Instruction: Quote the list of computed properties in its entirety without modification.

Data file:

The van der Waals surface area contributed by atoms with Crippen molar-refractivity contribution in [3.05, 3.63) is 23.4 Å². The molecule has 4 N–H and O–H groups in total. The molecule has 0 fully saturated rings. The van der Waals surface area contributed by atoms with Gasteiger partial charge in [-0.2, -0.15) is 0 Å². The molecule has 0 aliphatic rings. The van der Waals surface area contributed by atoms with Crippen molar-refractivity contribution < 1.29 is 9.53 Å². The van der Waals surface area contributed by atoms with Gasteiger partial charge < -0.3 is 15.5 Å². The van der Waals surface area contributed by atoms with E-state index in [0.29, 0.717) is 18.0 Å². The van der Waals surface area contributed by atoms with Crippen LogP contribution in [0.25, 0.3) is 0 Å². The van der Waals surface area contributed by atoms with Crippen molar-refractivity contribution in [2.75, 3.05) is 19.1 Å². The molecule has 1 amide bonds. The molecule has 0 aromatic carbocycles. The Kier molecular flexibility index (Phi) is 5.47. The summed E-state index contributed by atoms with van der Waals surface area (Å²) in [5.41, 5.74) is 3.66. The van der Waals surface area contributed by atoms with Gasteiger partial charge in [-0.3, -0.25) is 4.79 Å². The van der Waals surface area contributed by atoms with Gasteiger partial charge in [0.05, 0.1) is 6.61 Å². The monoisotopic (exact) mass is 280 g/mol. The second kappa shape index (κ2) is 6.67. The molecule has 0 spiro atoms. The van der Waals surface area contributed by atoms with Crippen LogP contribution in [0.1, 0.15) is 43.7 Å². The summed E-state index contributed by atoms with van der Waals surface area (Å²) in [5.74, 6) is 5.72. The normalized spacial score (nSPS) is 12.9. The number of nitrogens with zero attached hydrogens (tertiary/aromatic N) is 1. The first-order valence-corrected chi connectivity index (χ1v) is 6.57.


The van der Waals surface area contributed by atoms with Crippen molar-refractivity contribution in [3.05, 3.63) is 23.4 Å². The molecule has 4 N–H and O–H groups in total. The molecule has 0 fully saturated rings. The van der Waals surface area contributed by atoms with Gasteiger partial charge in [-0.2, -0.15) is 0 Å². The molecule has 0 aliphatic rings. The van der Waals surface area contributed by atoms with Crippen molar-refractivity contribution < 1.29 is 9.53 Å². The van der Waals surface area contributed by atoms with Gasteiger partial charge < -0.3 is 15.5 Å². The van der Waals surface area contributed by atoms with E-state index in [0.29, 0.717) is 18.0 Å². The van der Waals surface area contributed by atoms with Crippen LogP contribution in [0.25, 0.3) is 0 Å². The van der Waals surface area contributed by atoms with Crippen molar-refractivity contribution in [2.75, 3.05) is 19.1 Å². The molecule has 1 amide bonds. The molecule has 0 aromatic carbocycles. The Kier molecular flexibility index (Phi) is 5.47. The summed E-state index contributed by atoms with van der Waals surface area (Å²) in [5.41, 5.74) is 3.66. The van der Waals surface area contributed by atoms with Gasteiger partial charge in [-0.3, -0.25) is 4.79 Å². The van der Waals surface area contributed by atoms with Gasteiger partial charge in [0.05, 0.1) is 6.61 Å². The monoisotopic (exact) mass is 280 g/mol. The second kappa shape index (κ2) is 6.67. The molecule has 0 spiro atoms. The van der Waals surface area contributed by atoms with Crippen LogP contribution in [0.1, 0.15) is 43.7 Å². The summed E-state index contributed by atoms with van der Waals surface area (Å²) in [5.74, 6) is 5.72. The normalized spacial score (nSPS) is 12.9. The number of nitrogens with zero attached hydrogens (tertiary/aromatic N) is 1. The first-order valence-corrected chi connectivity index (χ1v) is 6.57.